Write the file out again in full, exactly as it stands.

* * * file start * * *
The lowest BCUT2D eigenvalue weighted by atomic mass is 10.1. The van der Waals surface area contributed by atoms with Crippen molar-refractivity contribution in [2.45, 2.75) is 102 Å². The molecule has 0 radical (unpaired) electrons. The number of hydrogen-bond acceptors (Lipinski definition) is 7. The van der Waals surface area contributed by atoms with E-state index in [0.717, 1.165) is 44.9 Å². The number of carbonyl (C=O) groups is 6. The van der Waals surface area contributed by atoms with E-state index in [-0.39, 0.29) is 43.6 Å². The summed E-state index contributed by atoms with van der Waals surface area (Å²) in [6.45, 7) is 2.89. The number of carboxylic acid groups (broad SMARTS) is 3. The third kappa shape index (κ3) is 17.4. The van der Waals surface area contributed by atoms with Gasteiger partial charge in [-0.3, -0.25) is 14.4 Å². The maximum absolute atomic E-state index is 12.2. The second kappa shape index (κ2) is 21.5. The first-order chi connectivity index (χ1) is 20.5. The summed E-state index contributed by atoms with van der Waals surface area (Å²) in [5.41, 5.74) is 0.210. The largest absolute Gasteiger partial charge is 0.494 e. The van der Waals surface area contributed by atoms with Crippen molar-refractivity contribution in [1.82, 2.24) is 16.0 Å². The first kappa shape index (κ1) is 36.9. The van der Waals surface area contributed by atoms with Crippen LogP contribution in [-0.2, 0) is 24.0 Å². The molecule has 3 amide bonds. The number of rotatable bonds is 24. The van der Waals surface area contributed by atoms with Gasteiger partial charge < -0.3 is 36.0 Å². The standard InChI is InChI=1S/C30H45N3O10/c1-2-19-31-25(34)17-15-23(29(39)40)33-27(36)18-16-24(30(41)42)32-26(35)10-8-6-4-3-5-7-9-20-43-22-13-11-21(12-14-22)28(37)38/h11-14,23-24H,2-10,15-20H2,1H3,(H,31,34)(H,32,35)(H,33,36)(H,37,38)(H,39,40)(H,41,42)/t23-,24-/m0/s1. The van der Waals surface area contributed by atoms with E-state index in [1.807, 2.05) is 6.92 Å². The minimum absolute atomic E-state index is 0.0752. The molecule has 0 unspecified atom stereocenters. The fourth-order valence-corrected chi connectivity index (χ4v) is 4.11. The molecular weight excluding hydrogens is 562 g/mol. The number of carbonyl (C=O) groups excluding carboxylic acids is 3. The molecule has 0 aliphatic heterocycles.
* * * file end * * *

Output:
The lowest BCUT2D eigenvalue weighted by atomic mass is 10.1. The van der Waals surface area contributed by atoms with Crippen molar-refractivity contribution in [2.45, 2.75) is 102 Å². The molecule has 0 radical (unpaired) electrons. The number of hydrogen-bond acceptors (Lipinski definition) is 7. The van der Waals surface area contributed by atoms with E-state index in [0.717, 1.165) is 44.9 Å². The number of carbonyl (C=O) groups is 6. The van der Waals surface area contributed by atoms with E-state index in [-0.39, 0.29) is 43.6 Å². The summed E-state index contributed by atoms with van der Waals surface area (Å²) in [6.45, 7) is 2.89. The number of carboxylic acid groups (broad SMARTS) is 3. The third kappa shape index (κ3) is 17.4. The van der Waals surface area contributed by atoms with Gasteiger partial charge in [-0.3, -0.25) is 14.4 Å². The maximum absolute atomic E-state index is 12.2. The second kappa shape index (κ2) is 21.5. The first-order chi connectivity index (χ1) is 20.5. The summed E-state index contributed by atoms with van der Waals surface area (Å²) in [5.41, 5.74) is 0.210. The largest absolute Gasteiger partial charge is 0.494 e. The van der Waals surface area contributed by atoms with Crippen molar-refractivity contribution in [1.82, 2.24) is 16.0 Å². The first kappa shape index (κ1) is 36.9. The van der Waals surface area contributed by atoms with Crippen LogP contribution in [-0.2, 0) is 24.0 Å². The molecule has 3 amide bonds. The number of rotatable bonds is 24. The van der Waals surface area contributed by atoms with Gasteiger partial charge < -0.3 is 36.0 Å². The standard InChI is InChI=1S/C30H45N3O10/c1-2-19-31-25(34)17-15-23(29(39)40)33-27(36)18-16-24(30(41)42)32-26(35)10-8-6-4-3-5-7-9-20-43-22-13-11-21(12-14-22)28(37)38/h11-14,23-24H,2-10,15-20H2,1H3,(H,31,34)(H,32,35)(H,33,36)(H,37,38)(H,39,40)(H,41,42)/t23-,24-/m0/s1. The van der Waals surface area contributed by atoms with E-state index in [1.807, 2.05) is 6.92 Å². The minimum absolute atomic E-state index is 0.0752. The molecule has 0 unspecified atom stereocenters. The fourth-order valence-corrected chi connectivity index (χ4v) is 4.11. The molecular weight excluding hydrogens is 562 g/mol. The number of carbonyl (C=O) groups excluding carboxylic acids is 3. The molecule has 0 aliphatic heterocycles.